‘Micro-homes’ for the priced-out are unveiled in Clapton block
- Credit: Archant
An architect has been appointed to renovate a number of ex-council bedsits that are too small to be used as social housing and would not meet government new build space standards.
Hackney Council picked Surman Weston, a Dalston architecture practice, to work on the redesign of the 27m sq flats in Gooch House.
The 16 bedsits, part of the 80-unit Clapton block, were used as rented social housing but are currently unoccupied. They cannot be used as council housing because they are below the national minimum space requirement of 37m sq. The 64 remaining flats in the building are occupied by tenants.
Surman Weston’s design, which beat several other small architecture practices to be selected, includes an entrance, bed, shower cubicle, kitchen area and storage cupboards built into two walls, with windows along a third wall. The remaining central space is an open plan dining, living and entertaining space.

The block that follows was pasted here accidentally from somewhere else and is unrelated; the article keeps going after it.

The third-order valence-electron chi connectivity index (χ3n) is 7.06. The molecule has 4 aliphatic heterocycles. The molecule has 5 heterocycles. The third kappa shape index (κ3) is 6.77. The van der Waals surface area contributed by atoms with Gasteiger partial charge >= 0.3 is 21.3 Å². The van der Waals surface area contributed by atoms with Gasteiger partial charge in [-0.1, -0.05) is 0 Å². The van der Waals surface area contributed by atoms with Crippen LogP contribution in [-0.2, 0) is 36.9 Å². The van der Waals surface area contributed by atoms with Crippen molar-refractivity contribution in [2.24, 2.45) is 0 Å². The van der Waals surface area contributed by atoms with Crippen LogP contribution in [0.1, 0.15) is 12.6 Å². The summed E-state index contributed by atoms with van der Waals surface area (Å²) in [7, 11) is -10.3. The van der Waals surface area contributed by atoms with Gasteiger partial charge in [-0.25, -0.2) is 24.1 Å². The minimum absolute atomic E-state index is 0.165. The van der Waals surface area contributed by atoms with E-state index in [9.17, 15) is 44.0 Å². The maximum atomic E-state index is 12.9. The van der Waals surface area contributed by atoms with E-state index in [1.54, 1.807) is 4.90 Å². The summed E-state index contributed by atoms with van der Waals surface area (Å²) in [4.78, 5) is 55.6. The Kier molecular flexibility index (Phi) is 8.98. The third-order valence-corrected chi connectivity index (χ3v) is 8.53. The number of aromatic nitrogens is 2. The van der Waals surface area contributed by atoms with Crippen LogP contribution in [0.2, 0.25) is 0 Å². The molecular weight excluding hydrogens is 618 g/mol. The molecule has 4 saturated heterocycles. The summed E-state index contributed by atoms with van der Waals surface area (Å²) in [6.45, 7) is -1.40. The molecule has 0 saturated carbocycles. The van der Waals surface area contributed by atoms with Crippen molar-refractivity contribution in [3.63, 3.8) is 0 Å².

Percy Weston, of Surman Weston, said: “We wanted to create homes that are dignified even though they are small. We want to get away from the unsociable image of bedsits and create a flat where the residents could have people over.
“Our proposed design makes sure the flats have all the mod cons that you need in a modern flat but fitted into the smallest space possible so that there’s enough space left for flexible use.”
The renovated bedsits are planned for completion next year and will be available via Hackney Council to borough residents who are struggling to raise a deposit for a home in the area, with the proposed tenure and pricing yet to be decided.
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Philip Glanville, Mayor of Hackney, said: “Hackney is building more social housing than anywhere else in London, but it’s also vital we provide more affordable options for people on low and middle incomes to rent and buy as prices spiral in our city.
“We’re already bringing empty homes back into use as council housing and temporary accommodation, but through our innovative designs at Gooch House we are revamping empty homes ourselves so we can give local working people the chance to get a foot on the housing ladder.”